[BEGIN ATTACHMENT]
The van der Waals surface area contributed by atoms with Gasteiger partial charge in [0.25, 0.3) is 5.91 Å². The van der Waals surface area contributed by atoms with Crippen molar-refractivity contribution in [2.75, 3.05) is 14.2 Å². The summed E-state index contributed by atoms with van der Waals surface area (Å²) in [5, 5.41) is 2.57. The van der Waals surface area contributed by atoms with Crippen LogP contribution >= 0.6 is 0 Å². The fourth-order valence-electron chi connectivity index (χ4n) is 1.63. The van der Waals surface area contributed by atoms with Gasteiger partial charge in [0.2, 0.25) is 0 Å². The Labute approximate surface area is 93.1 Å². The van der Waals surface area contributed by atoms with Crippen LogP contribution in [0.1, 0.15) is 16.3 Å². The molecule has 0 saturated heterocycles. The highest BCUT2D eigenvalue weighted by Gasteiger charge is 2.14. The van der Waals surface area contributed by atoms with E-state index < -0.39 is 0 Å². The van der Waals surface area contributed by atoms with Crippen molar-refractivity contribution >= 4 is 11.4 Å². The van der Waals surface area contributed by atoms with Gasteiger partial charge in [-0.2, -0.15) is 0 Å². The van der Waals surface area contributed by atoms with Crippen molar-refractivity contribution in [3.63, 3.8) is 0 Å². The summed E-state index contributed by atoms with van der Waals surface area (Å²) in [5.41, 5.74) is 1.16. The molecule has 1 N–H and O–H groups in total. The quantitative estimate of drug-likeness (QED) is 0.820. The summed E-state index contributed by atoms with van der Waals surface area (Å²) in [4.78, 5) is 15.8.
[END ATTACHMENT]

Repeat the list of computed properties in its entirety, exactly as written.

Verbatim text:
The van der Waals surface area contributed by atoms with Gasteiger partial charge in [0.25, 0.3) is 5.91 Å². The van der Waals surface area contributed by atoms with Crippen molar-refractivity contribution in [2.75, 3.05) is 14.2 Å². The summed E-state index contributed by atoms with van der Waals surface area (Å²) in [5, 5.41) is 2.57. The van der Waals surface area contributed by atoms with Crippen LogP contribution >= 0.6 is 0 Å². The fourth-order valence-electron chi connectivity index (χ4n) is 1.63. The van der Waals surface area contributed by atoms with Gasteiger partial charge in [0.2, 0.25) is 0 Å². The Labute approximate surface area is 93.1 Å². The van der Waals surface area contributed by atoms with Crippen LogP contribution in [0.1, 0.15) is 16.3 Å². The molecule has 0 saturated heterocycles. The highest BCUT2D eigenvalue weighted by Gasteiger charge is 2.14. The van der Waals surface area contributed by atoms with E-state index < -0.39 is 0 Å². The van der Waals surface area contributed by atoms with Crippen molar-refractivity contribution >= 4 is 11.4 Å². The van der Waals surface area contributed by atoms with Gasteiger partial charge in [-0.2, -0.15) is 0 Å². The van der Waals surface area contributed by atoms with Crippen molar-refractivity contribution in [3.63, 3.8) is 0 Å². The summed E-state index contributed by atoms with van der Waals surface area (Å²) in [5.41, 5.74) is 1.16. The molecule has 1 N–H and O–H groups in total. The quantitative estimate of drug-likeness (QED) is 0.820. The summed E-state index contributed by atoms with van der Waals surface area (Å²) in [4.78, 5) is 15.8.